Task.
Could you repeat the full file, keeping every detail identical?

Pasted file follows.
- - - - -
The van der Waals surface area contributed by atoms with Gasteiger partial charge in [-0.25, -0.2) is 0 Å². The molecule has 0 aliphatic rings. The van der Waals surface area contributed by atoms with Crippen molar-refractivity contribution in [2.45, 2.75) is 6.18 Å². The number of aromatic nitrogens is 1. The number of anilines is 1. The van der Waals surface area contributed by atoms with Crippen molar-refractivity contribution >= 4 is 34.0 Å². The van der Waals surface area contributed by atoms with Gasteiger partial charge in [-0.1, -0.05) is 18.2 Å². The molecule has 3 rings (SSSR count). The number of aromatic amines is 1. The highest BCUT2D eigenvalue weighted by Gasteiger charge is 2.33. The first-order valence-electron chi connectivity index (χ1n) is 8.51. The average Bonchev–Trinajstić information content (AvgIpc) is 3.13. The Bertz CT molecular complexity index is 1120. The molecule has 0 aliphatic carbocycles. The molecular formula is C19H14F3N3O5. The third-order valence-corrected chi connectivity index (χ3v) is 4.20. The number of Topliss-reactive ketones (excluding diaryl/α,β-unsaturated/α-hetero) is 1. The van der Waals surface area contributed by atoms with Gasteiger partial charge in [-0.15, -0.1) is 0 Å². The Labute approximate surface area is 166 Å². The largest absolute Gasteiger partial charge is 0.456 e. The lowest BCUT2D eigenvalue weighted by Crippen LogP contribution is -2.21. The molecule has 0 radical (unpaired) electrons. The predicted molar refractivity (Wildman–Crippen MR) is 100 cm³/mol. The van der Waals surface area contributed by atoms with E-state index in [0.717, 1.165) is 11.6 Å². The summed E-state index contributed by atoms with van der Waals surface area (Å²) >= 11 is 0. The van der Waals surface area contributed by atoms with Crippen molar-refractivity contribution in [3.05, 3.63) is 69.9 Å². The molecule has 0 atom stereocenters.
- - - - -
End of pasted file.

The van der Waals surface area contributed by atoms with Gasteiger partial charge in [-0.25, -0.2) is 0 Å². The molecule has 0 aliphatic rings. The van der Waals surface area contributed by atoms with Crippen molar-refractivity contribution in [2.45, 2.75) is 6.18 Å². The number of aromatic nitrogens is 1. The number of anilines is 1. The van der Waals surface area contributed by atoms with Crippen molar-refractivity contribution >= 4 is 34.0 Å². The van der Waals surface area contributed by atoms with Gasteiger partial charge in [-0.1, -0.05) is 18.2 Å². The molecule has 3 rings (SSSR count). The number of aromatic amines is 1. The highest BCUT2D eigenvalue weighted by Gasteiger charge is 2.33. The first-order valence-electron chi connectivity index (χ1n) is 8.51. The average Bonchev–Trinajstić information content (AvgIpc) is 3.13. The Bertz CT molecular complexity index is 1120. The molecule has 0 aliphatic carbocycles. The molecular formula is C19H14F3N3O5. The third-order valence-corrected chi connectivity index (χ3v) is 4.20. The number of Topliss-reactive ketones (excluding diaryl/α,β-unsaturated/α-hetero) is 1. The van der Waals surface area contributed by atoms with Gasteiger partial charge in [-0.15, -0.1) is 0 Å². The Labute approximate surface area is 166 Å². The largest absolute Gasteiger partial charge is 0.456 e. The lowest BCUT2D eigenvalue weighted by Crippen LogP contribution is -2.21. The molecule has 0 radical (unpaired) electrons. The predicted molar refractivity (Wildman–Crippen MR) is 100 cm³/mol. The van der Waals surface area contributed by atoms with E-state index in [0.717, 1.165) is 11.6 Å². The summed E-state index contributed by atoms with van der Waals surface area (Å²) >= 11 is 0. The van der Waals surface area contributed by atoms with Crippen molar-refractivity contribution in [3.05, 3.63) is 69.9 Å². The molecule has 0 atom stereocenters.